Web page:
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What to Plant

The Eastern Tiger swallowtail is a gorgeous butterfly, no debate there. Their host plants include trees and shrubs, a great reminder to gardeners that a pollinator garden is more than flowers. While the swallowtail will feed on our nectar plants, it needs plants its caterpillars can feast upon. Plant spicebush shrub or sassafras, tulip or black cherry trees for this butterfly. 
Black swallowtail is an attractive butterfly with an impressive caterpillar form, too. We head to the herb section of the nursery to outfit our gardens for this visitor. The larvae of the black swallowtail likes parsley, fennel, and dill. 
Pearl crescent butterflies rely on a strong stand of asters for their larvae. They will also feed on the nectar of the aster and other garden plants.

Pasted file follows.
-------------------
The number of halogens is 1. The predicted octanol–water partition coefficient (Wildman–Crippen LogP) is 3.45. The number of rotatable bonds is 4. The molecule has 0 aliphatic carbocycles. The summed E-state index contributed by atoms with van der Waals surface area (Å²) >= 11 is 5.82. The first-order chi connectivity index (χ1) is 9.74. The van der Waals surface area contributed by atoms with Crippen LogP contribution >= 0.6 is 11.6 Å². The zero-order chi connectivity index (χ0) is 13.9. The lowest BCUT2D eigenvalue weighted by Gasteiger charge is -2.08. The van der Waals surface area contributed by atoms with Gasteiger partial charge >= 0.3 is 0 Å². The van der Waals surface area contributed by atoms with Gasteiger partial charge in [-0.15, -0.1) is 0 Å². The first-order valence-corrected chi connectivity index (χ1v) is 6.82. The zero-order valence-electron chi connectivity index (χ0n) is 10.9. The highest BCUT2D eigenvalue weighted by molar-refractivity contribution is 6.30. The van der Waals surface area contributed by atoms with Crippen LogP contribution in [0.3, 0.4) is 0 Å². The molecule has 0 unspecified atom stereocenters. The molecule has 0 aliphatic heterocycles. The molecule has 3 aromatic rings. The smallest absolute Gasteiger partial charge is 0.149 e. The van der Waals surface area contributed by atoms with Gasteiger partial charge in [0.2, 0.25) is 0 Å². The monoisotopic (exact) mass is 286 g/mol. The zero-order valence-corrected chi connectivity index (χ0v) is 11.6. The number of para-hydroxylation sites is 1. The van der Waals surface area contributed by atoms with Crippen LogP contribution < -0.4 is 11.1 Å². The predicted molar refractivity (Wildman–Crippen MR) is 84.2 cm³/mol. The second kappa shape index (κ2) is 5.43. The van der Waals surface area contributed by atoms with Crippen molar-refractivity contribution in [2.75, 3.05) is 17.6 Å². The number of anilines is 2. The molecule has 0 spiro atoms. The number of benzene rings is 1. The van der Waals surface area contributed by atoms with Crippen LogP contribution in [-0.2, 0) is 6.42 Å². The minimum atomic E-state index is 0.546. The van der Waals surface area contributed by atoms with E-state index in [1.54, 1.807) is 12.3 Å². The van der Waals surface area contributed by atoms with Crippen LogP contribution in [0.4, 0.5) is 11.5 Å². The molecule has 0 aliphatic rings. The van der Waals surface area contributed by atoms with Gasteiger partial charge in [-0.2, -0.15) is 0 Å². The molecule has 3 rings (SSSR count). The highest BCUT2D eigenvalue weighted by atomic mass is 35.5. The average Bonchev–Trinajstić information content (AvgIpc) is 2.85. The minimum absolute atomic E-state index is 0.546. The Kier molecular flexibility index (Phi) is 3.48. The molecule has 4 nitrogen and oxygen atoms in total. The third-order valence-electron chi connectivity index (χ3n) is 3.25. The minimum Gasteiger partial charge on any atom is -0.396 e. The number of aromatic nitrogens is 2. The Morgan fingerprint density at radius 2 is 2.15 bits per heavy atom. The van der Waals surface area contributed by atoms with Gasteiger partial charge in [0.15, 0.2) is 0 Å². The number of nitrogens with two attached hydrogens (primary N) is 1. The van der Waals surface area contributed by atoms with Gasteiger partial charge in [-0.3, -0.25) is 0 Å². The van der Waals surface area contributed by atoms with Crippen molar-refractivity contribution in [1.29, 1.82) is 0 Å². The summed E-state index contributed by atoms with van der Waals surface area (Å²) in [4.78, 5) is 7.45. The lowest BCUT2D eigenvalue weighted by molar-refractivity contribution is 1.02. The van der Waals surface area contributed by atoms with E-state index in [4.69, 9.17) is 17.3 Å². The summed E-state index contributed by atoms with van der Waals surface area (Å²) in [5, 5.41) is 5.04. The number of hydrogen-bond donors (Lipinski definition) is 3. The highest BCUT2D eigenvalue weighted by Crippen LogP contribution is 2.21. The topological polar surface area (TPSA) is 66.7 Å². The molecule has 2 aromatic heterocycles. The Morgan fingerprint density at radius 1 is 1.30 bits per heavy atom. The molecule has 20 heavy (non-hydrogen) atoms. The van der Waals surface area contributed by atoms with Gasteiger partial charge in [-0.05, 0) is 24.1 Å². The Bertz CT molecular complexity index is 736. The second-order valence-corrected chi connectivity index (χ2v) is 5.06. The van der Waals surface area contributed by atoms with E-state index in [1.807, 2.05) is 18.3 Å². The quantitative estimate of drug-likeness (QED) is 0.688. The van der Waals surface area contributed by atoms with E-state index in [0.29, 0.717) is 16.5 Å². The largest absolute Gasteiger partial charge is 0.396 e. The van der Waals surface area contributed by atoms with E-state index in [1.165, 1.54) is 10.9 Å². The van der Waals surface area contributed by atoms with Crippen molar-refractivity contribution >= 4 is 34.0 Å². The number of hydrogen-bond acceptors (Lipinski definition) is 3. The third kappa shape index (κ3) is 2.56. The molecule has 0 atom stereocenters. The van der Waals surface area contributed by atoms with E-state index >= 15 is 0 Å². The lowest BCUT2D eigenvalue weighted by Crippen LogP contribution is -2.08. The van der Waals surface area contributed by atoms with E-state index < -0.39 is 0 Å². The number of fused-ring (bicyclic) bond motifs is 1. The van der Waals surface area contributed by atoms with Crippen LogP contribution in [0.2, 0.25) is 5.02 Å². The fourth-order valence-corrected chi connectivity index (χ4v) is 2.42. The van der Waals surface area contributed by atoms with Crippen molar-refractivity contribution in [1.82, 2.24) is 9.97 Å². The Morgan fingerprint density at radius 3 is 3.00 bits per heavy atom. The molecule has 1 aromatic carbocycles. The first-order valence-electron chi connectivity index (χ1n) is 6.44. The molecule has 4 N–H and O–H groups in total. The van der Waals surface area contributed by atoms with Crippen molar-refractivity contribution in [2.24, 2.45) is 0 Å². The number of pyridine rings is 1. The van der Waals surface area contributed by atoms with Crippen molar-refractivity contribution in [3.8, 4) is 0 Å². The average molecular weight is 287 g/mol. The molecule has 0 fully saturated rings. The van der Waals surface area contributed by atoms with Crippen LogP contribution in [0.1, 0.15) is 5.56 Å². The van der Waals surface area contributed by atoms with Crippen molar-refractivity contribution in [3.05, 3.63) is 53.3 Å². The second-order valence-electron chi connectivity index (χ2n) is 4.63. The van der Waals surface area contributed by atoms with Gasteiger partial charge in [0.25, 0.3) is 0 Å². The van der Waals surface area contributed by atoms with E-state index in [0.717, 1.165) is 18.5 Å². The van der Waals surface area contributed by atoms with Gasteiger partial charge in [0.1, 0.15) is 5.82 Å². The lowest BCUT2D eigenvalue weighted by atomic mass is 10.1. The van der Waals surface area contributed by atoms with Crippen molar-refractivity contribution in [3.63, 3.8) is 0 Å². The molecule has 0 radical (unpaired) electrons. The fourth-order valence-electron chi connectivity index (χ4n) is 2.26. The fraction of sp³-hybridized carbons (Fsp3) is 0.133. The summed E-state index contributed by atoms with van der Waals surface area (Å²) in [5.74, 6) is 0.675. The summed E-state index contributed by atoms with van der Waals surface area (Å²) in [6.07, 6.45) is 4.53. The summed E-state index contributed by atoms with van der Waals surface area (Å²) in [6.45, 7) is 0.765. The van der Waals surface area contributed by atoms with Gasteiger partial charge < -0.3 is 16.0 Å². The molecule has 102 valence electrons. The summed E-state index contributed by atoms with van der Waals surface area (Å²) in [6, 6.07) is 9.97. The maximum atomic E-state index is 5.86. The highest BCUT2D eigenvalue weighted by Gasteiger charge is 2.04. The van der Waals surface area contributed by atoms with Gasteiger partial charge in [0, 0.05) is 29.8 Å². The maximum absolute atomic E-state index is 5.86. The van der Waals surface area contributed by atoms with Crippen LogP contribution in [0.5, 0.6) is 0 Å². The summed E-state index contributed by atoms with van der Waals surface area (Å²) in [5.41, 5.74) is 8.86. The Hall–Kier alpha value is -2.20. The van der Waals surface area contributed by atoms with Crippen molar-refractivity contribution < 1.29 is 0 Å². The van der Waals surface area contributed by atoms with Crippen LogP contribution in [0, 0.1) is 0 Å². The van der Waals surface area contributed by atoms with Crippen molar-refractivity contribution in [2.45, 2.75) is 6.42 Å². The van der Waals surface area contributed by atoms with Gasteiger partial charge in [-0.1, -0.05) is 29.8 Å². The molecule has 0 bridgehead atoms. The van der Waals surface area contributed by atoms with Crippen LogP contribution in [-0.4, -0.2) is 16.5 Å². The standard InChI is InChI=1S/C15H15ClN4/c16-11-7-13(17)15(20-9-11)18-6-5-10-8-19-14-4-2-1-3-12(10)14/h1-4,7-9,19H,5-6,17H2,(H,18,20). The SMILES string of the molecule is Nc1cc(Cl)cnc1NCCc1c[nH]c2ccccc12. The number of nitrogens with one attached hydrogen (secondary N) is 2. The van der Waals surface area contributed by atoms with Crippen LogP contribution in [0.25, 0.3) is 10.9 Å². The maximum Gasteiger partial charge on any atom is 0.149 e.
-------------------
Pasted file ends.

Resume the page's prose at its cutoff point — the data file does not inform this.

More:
The great spangled fritillary depends on the common blue violet for its existence. What we find interesting is that the larvae overwinter without feeding. Come spring, they make their way to the host plant, the common blue violet, feeding only at night. During the butterfly stage, the great spangled fritillary will stop at many different flowers, including the milkweed, which you will most likely have an abundance of to support the monarch butterfly. 
This is just a tiny sampling of butterflies we want to create a habitat for. And while they all have their own host plants, what they all need is access to minerals and water. 
A shallow pan with pebbles and water works well. The chlorine in tap water will dissipate in short order. Many butterflies also are drawn to scat, rotting fruit and animal remains. 
Butterflies rely on the sun for warmth. Add a few perching spots, such as large stones, where they can bask in the sun, especially on cooler mornings. You should also provide shelter during cooler nights and from the wind via large leaf plants as well as trees and shrubs.

For an exhaustive list of plants, when they bloom and which native butterflies they attract, review the The Ohio State Extension’s publication found via this link.

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